'Gaelicising' Foreign and Invented Words

Ciamar a chanas mi.... / How do I say...
Mairead
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'Gaelicising' Foreign and Invented Words

Unread post by Mairead » Sat Aug 30, 2014 8:41 pm

Disclaimer: I realise that this practise may vary a lot among speakers and registers, but as I am still a beginner in Gaelic, I thought it was worth posing this question to the forum in case there is a standard way to do this in Gaelic.

For fun, I am currently tr*nsl*t*ng the names of Harry Potter books into Gaelic. For the third book, Prisoner of Azkaban, my inclination as a student was to try to put Azkaban in the genitive. I came up with Harry Potter agus am Prìosanach an Azkabain. However, when I was looking up diphthongs on Akerbeltz to figure out how you would pronounce that, I saw that it's not really normal for ai to come before a single n in Gaelic. So then I thought, 'Maybe it's a different type of genitive ending, such as Azkabana, like pìob/pìoba? Or maybe it would stay the same, like baile?' It just seemed like guesswork, so I'm wondering if this is more than a Gaelic speaker or writer would do. (I am probably going to switch it to "anns an Azkaban" or "anns an t-Azkaban". The dilemma continues in assigning gender...) This question applies to any made-up word, whether it's Hogwarts, Tatooine, or Klingon. Is there an accepted length to which you go to adapt a made-up word into Gaelic rules, or do you just leave it alone?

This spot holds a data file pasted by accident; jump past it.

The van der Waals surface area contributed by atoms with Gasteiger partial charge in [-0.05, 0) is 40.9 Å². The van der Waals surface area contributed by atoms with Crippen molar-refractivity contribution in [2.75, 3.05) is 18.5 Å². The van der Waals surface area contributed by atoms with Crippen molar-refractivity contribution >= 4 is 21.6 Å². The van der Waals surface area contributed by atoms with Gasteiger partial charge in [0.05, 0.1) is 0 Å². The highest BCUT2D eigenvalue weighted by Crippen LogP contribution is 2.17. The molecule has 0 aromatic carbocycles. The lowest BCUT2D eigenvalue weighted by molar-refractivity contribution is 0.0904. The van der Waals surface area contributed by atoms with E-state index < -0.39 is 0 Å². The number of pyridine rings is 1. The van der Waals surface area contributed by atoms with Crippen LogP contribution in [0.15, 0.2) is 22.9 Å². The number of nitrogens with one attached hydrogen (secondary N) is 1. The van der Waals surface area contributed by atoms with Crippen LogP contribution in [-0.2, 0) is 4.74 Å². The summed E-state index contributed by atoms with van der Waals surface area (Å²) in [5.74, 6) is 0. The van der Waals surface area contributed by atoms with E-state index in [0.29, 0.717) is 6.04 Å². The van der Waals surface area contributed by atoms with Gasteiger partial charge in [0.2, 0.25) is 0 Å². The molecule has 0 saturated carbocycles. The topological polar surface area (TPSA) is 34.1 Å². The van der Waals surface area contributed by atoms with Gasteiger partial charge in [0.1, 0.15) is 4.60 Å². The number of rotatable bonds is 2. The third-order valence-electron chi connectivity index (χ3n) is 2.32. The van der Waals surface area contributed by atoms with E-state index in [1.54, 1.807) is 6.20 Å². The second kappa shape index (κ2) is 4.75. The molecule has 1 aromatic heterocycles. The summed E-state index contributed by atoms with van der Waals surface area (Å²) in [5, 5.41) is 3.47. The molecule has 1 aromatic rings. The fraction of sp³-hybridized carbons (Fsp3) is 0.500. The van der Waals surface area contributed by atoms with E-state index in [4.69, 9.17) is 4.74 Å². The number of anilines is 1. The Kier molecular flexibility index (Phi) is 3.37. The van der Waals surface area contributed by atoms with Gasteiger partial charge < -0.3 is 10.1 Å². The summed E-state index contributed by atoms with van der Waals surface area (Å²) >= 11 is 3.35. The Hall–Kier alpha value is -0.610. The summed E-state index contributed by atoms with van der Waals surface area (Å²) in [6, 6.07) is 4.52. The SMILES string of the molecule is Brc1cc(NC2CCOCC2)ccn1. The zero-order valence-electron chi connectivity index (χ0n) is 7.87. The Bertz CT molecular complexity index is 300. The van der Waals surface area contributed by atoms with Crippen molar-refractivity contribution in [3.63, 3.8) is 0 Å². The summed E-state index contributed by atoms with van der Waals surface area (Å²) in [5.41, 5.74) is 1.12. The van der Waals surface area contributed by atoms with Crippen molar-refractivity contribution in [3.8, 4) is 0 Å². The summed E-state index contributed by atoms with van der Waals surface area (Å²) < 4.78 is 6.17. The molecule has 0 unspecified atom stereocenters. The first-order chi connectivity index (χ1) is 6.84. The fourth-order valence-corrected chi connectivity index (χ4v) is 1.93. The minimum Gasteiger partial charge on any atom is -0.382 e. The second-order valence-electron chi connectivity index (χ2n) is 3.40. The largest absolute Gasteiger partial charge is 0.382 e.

My question also extends to foreign names and places. For example, would the vocative of 'Beethoven' be 'a Bheetoven'? 'Matsuo' to 'a Mhatsuo'? Sometimes, like with Azkaban, it seems unnecessary, but with letters that lenite in Gaelic words, I'm wondering if it sounds unnatural in Gaelic to keep their original pronunciations. (For example, to you go 'do Shan Francisco' or 'do San Francisco'?)

Tapadh leibh! :)
Last edited by Mairead on Sun Aug 31, 2014 12:02 pm, edited 1 time in total.


Tha avatar agam à dhealbh aig mo phiuthar anns an Cellardyke. Tha trì videothan Ghàidhlig agam anns an Youtube.
My avatar is from a photo that my sister took in Cellardyke. I have three Gaelic videos on Youtube.

Seonaidh
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Re: 'Gaelicising' Foreign and Invented Words

Unread post by Seonaidh » Sun Aug 31, 2014 1:16 am

The usual genitive of "cànan" is "cànain".

I don't get this "an Azkabain" bit, though: it looks as if you're trying to say "in Azkaban" ("ann an Azkaban" in full, often the "ann" is missed out). If so, it's definitely not genitive anyway. Have you, perchance, heard of a place called "Alba" in Gaelic? You sometimes come across genitive and prepositional cases of it, viz. Albann and Albainn respectively. Why not just substitute it for "Azkaban"? And did you not consider, e.g. "Eanraig Mac a' Chrèadhadair"

Mairead
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Re: 'Gaelicising' Foreign and Invented Words

Unread post by Mairead » Sun Aug 31, 2014 7:12 am